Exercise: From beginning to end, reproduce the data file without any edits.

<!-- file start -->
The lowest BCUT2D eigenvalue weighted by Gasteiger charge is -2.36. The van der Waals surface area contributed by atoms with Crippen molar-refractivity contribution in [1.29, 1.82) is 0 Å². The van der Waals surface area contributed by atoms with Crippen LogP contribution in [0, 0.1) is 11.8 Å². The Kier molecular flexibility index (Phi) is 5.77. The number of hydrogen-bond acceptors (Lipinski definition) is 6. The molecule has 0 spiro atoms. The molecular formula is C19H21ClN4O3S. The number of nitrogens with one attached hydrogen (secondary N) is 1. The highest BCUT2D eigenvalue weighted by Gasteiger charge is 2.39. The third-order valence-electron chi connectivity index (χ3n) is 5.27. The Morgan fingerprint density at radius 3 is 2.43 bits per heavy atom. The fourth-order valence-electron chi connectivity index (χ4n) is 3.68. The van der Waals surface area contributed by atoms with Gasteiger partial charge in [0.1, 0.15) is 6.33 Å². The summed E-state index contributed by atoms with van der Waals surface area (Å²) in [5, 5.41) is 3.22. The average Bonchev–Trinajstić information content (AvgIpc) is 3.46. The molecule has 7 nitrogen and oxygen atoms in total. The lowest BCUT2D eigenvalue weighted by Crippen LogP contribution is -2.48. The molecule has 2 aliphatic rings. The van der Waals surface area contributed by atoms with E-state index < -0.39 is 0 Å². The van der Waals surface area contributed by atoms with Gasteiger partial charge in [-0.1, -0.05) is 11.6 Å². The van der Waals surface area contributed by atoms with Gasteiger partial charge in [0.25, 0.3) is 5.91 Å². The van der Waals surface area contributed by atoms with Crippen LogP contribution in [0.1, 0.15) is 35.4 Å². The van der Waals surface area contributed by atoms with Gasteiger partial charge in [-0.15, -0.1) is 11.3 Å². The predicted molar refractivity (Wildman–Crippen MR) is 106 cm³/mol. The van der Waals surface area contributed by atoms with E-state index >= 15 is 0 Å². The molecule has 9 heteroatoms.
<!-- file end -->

The lowest BCUT2D eigenvalue weighted by Gasteiger charge is -2.36. The van der Waals surface area contributed by atoms with Crippen molar-refractivity contribution in [1.29, 1.82) is 0 Å². The van der Waals surface area contributed by atoms with Crippen LogP contribution in [0, 0.1) is 11.8 Å². The Kier molecular flexibility index (Phi) is 5.77. The number of hydrogen-bond acceptors (Lipinski definition) is 6. The molecule has 0 spiro atoms. The molecular formula is C19H21ClN4O3S. The number of nitrogens with one attached hydrogen (secondary N) is 1. The highest BCUT2D eigenvalue weighted by Gasteiger charge is 2.39. The third-order valence-electron chi connectivity index (χ3n) is 5.27. The Morgan fingerprint density at radius 3 is 2.43 bits per heavy atom. The fourth-order valence-electron chi connectivity index (χ4n) is 3.68. The van der Waals surface area contributed by atoms with Gasteiger partial charge in [0.1, 0.15) is 6.33 Å². The summed E-state index contributed by atoms with van der Waals surface area (Å²) in [5, 5.41) is 3.22. The average Bonchev–Trinajstić information content (AvgIpc) is 3.46. The molecule has 7 nitrogen and oxygen atoms in total. The lowest BCUT2D eigenvalue weighted by Crippen LogP contribution is -2.48. The molecule has 2 aliphatic rings. The van der Waals surface area contributed by atoms with E-state index < -0.39 is 0 Å². The van der Waals surface area contributed by atoms with Gasteiger partial charge in [-0.1, -0.05) is 11.6 Å². The van der Waals surface area contributed by atoms with Gasteiger partial charge in [0.25, 0.3) is 5.91 Å². The van der Waals surface area contributed by atoms with Crippen LogP contribution in [0.1, 0.15) is 35.4 Å². The van der Waals surface area contributed by atoms with Gasteiger partial charge in [-0.15, -0.1) is 11.3 Å². The predicted molar refractivity (Wildman–Crippen MR) is 106 cm³/mol. The van der Waals surface area contributed by atoms with E-state index >= 15 is 0 Å². The molecule has 9 heteroatoms.